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The Qin state unified China at the end of the Warring states period. After centuries of incessant warfare, in just under a decade Qin managed to conquer its opponents in quick succession. Modern historians explained this surprising achievement in several ways.

But what factors did historical Chinese writers attribute Qin's rapid success to? Did they believe it was the mandate of heaven? Or did they blame the conquered states's immorality?

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    Chinese historians of what period? THe Qin period? the modern period? Why would we assume that Chinese historians across time had only one opinion? – Mark C. Wallace Mar 5 '15 at 11:24
  • @MarkC.Wallace Before history became the modern scientific discipline. Anything from the imperial period I guess. – user5001 Mar 5 '15 at 11:27
  • Sounds like somebody's homework question from a Chinese "history" class. Why don't you read your textbook instead of trying to get us to write your homework for you? – Tyler Durden Mar 5 '15 at 13:54
  • Not sure why people are voting to close for being "unclear", this seems like a valid and clear historiography question to me. Possibly too broad. – Semaphore Mar 5 '15 at 14:46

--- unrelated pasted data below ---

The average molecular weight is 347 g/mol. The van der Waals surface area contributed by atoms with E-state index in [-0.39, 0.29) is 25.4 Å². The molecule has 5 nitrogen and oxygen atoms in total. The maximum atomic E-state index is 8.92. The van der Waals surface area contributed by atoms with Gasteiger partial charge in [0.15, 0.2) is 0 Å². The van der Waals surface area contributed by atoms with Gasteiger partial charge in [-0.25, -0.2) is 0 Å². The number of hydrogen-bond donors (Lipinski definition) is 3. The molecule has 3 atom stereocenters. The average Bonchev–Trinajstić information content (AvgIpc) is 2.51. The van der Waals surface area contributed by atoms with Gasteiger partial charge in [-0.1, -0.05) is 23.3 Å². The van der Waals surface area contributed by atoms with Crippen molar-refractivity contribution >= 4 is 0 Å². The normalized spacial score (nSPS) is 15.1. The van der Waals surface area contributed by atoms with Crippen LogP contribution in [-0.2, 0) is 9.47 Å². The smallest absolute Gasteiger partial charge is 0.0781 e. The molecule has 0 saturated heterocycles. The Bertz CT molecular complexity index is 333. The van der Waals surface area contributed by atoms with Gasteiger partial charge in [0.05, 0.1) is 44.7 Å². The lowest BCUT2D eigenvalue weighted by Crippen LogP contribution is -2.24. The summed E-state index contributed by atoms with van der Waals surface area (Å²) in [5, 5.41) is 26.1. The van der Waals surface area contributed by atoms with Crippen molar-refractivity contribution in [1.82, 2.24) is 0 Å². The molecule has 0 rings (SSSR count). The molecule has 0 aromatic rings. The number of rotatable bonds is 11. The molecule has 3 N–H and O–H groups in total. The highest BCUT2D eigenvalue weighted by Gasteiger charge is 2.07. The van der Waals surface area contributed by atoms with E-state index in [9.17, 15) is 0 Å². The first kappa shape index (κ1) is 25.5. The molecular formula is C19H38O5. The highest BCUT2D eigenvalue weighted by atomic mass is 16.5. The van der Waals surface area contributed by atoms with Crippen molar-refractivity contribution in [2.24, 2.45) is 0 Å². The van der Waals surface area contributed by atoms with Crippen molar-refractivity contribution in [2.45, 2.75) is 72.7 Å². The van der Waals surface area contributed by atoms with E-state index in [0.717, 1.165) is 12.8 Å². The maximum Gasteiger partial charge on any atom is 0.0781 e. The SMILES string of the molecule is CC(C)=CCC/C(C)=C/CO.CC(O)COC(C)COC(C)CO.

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    I revoke my downvote based on the edits and the associated answer. – Mark C. Wallace Mar 5 '15 at 16:49
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Short Answer

In no particular order, some reasons given by classical Chinese writers include:

  • Infighting: the Six States failed to unite against Qin
  • Human resources: the Six States threw away their great politicians and generals
  • Fate: Qin's rise was divinely ordained, i.e. Mandate of Heaven
  • Geography: Qin was advantaged by its defensive terrain
  • Reforms: Legalist reforms introduced by Shang Yang.